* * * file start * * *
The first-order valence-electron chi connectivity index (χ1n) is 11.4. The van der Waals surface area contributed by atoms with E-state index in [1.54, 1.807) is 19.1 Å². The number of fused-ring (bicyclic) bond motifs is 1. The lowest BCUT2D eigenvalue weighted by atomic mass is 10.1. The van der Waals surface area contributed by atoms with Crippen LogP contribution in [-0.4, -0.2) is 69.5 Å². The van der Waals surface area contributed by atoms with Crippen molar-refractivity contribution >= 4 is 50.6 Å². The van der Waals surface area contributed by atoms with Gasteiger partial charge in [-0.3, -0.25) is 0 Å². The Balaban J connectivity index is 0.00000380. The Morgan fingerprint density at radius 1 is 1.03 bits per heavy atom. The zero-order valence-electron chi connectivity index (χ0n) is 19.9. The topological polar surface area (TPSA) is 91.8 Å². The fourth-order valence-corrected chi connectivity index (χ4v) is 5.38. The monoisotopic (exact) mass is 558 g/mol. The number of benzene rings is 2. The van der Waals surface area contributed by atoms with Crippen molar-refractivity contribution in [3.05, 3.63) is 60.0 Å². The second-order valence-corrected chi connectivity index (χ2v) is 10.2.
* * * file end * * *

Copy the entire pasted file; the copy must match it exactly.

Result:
The first-order valence-electron chi connectivity index (χ1n) is 11.4. The van der Waals surface area contributed by atoms with E-state index in [1.54, 1.807) is 19.1 Å². The number of fused-ring (bicyclic) bond motifs is 1. The lowest BCUT2D eigenvalue weighted by atomic mass is 10.1. The van der Waals surface area contributed by atoms with Crippen LogP contribution in [-0.4, -0.2) is 69.5 Å². The van der Waals surface area contributed by atoms with Crippen molar-refractivity contribution >= 4 is 50.6 Å². The van der Waals surface area contributed by atoms with Gasteiger partial charge in [-0.3, -0.25) is 0 Å². The Balaban J connectivity index is 0.00000380. The Morgan fingerprint density at radius 1 is 1.03 bits per heavy atom. The zero-order valence-electron chi connectivity index (χ0n) is 19.9. The topological polar surface area (TPSA) is 91.8 Å². The fourth-order valence-corrected chi connectivity index (χ4v) is 5.38. The monoisotopic (exact) mass is 558 g/mol. The number of benzene rings is 2. The van der Waals surface area contributed by atoms with Crippen molar-refractivity contribution in [3.05, 3.63) is 60.0 Å². The second-order valence-corrected chi connectivity index (χ2v) is 10.2.